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Read the news of the day in less than 10 minutes — not that we’re counting.
Less than three weeks after he swore he was quitting, former weatherman John Bolaris is back to tweeting forecasts for Philly winter storms.
“Might need to enter weather rehab,” Bolaris posted Monday night, “as you all know I’m a weather junkie.”
And with that, the current real estate professional and onetime TV meteorologist for NBC10, CBS New York and Fox29 — whose name was splashed on tabloids nationwide after the story about him getting scammed by “hookers” in Miami went viral — began a stream of weather predictions for the the fourth nor’easter to hit the region this season.
“I’m not forecasting,” he maintained, “just studying analysis.”
What does Bolaris think will happen? A “bomb” of a storm.
As of mid-afternoon on Tuesday, he was calling for 6 to 10 inches of snow, and possibly more just east of the I-95 corridor. That’s enough for what he’s terming a “historical” March storm. (It does have the potential to be historic; last time 11 inches of snow fell in Philadelphia this time of year was back in 1961, per PMN.)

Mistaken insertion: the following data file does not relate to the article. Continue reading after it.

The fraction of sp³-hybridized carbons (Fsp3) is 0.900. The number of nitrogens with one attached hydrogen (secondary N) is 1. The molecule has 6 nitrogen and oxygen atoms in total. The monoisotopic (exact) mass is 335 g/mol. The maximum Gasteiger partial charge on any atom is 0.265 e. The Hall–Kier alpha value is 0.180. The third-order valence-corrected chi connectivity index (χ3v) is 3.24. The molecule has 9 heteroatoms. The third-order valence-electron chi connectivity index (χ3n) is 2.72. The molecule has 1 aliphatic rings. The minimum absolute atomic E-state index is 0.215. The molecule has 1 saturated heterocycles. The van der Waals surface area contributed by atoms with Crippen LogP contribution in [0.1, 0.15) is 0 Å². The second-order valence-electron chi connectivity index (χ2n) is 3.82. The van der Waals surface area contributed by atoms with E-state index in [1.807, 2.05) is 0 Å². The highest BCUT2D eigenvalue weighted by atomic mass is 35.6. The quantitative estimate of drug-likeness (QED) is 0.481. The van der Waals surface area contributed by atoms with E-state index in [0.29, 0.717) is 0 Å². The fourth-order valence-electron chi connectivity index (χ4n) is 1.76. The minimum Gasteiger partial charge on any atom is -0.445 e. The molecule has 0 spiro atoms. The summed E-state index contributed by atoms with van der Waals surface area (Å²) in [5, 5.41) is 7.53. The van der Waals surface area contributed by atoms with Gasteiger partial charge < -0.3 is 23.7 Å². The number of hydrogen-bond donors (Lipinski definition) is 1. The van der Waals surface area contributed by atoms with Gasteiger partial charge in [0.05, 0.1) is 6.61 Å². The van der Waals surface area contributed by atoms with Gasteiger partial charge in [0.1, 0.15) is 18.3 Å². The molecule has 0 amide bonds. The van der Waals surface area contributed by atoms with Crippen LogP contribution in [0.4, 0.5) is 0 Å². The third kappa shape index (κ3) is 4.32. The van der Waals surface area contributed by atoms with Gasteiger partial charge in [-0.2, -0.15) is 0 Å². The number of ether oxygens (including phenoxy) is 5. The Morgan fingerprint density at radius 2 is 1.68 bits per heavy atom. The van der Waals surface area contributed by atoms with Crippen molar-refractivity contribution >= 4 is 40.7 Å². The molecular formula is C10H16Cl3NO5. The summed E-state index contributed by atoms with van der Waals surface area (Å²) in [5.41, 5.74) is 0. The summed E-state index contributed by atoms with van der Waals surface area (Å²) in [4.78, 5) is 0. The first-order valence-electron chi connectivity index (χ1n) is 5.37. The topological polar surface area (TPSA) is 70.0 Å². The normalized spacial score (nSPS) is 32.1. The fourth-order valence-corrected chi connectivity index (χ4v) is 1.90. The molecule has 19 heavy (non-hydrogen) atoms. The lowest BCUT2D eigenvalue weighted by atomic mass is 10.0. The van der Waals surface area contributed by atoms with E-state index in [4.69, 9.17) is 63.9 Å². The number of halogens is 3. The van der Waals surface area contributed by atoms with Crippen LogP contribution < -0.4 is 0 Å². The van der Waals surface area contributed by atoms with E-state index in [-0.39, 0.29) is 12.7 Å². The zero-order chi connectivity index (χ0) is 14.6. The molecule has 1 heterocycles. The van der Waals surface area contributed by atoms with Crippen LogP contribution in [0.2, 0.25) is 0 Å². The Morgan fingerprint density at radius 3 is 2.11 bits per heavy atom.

The guess of a big hit is a 180-degree flip from his prediction for the one at the beginning of the month, which he said would bring just “two slushy inches.”
That’s the one that had him claiming retirement, because it looked like a bust of a forecast. If you recall, the entire city shut down in anticipation of the expected dump. But in the end, there wasn’t that much accumulation, and Bolaris’ guess turned out to be one of the closest.
Whether or not his calls end up being accurate, one thing is certain — they’re never boring.
“Truth be told,” he wrote Tuesday morning, “March storms are a crapshoot when it comes to getting amounts right. Not a computer model on earth that can do this.”
But maybe Bolaris can. He did take the step of naming Wednesday’s storm after himself.
Whether or not it’s a #BolarisBomb or a #BolarisBust, the man swears he won’t be back after this one. We definitely don’t think that’s an accurate prediction.